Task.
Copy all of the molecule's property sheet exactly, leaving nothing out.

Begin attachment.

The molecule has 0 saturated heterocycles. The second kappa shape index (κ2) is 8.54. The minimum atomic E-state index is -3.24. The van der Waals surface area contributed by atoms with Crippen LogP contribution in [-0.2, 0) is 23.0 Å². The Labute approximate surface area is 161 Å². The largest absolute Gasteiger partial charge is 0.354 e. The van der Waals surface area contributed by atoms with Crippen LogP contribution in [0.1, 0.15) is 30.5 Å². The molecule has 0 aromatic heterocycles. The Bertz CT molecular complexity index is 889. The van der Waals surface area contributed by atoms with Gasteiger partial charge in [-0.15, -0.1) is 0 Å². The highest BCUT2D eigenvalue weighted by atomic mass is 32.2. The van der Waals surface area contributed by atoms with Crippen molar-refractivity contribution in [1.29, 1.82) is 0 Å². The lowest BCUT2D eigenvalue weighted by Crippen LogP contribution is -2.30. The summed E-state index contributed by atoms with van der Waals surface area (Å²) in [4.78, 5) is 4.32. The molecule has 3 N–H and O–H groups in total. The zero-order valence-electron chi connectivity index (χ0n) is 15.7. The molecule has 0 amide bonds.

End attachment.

The molecule has 0 saturated heterocycles. The second kappa shape index (κ2) is 8.54. The minimum atomic E-state index is -3.24. The van der Waals surface area contributed by atoms with Crippen LogP contribution in [-0.2, 0) is 23.0 Å². The Labute approximate surface area is 161 Å². The largest absolute Gasteiger partial charge is 0.354 e. The van der Waals surface area contributed by atoms with Crippen LogP contribution in [0.1, 0.15) is 30.5 Å². The molecule has 0 aromatic heterocycles. The Bertz CT molecular complexity index is 889. The van der Waals surface area contributed by atoms with Gasteiger partial charge in [-0.15, -0.1) is 0 Å². The highest BCUT2D eigenvalue weighted by atomic mass is 32.2. The van der Waals surface area contributed by atoms with Crippen molar-refractivity contribution in [1.29, 1.82) is 0 Å². The lowest BCUT2D eigenvalue weighted by Crippen LogP contribution is -2.30. The summed E-state index contributed by atoms with van der Waals surface area (Å²) in [4.78, 5) is 4.32. The molecule has 3 N–H and O–H groups in total. The zero-order valence-electron chi connectivity index (χ0n) is 15.7. The molecule has 0 amide bonds.